Current policy for complex surgery is misguided
Does it matter what a hospital is 'high volume' for? Specificity of hospital volume-outcome associations for surgical procedures: BMJ Online First
Survival after complex surgery is better not only in hospitals that do a large volume of the same procedure, but also in hospitals that do a large volume of any complex procedure, finds new research.
These findings challenge the policy that patients who need a high-risk procedure travel to hospitals that do a high volume of that procedure (known as regionalisation).
This study will be available on bmj.com on Friday 12 March 2004.
Researchers examined the number of deaths within 30 days of five complex surgical procedures in relation to volume of the same procedure and volume of the other four procedures.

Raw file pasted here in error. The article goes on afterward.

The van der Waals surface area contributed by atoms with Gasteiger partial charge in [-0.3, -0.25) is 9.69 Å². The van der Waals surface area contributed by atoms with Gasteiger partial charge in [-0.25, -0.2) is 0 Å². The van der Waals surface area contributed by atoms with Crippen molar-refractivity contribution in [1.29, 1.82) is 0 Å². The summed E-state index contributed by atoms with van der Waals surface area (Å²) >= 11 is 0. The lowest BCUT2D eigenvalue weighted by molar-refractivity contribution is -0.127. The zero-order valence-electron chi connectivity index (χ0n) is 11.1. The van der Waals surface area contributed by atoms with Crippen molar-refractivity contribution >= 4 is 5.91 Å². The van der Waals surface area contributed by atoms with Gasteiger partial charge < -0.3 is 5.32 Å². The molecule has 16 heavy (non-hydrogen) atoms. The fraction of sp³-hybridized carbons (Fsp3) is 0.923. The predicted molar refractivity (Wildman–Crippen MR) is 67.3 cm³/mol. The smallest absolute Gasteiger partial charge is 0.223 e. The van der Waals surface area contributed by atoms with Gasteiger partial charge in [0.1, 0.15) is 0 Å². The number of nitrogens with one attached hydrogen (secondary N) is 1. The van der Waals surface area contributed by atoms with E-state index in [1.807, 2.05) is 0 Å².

During the five year study period, 31,632 patients had one of the five procedures. Death rates within 30 days of surgery were lower not only in hospitals that did a high volume of the same procedure, but also in hospitals that did a high volume of different procedures.
The association with the volume of a different procedure was occasionally stronger than with that of the same procedure.
A hospital that does a high volume of any complex procedure is likely to have certain characteristics, such as location in a metropolitan area, and specialised resources that may account for improved surgical outcome, say the authors.
Strategies such as regionalising patients who need a high risk procedure at hospitals that do high volumes of the same procedure are potentially misguided and may further exacerbate inequality of resources between hospitals, they conclude.
Source: Eurekalert & othersLast reviewed: By John M. Grohol, Psy.D. on 21 Feb 2009
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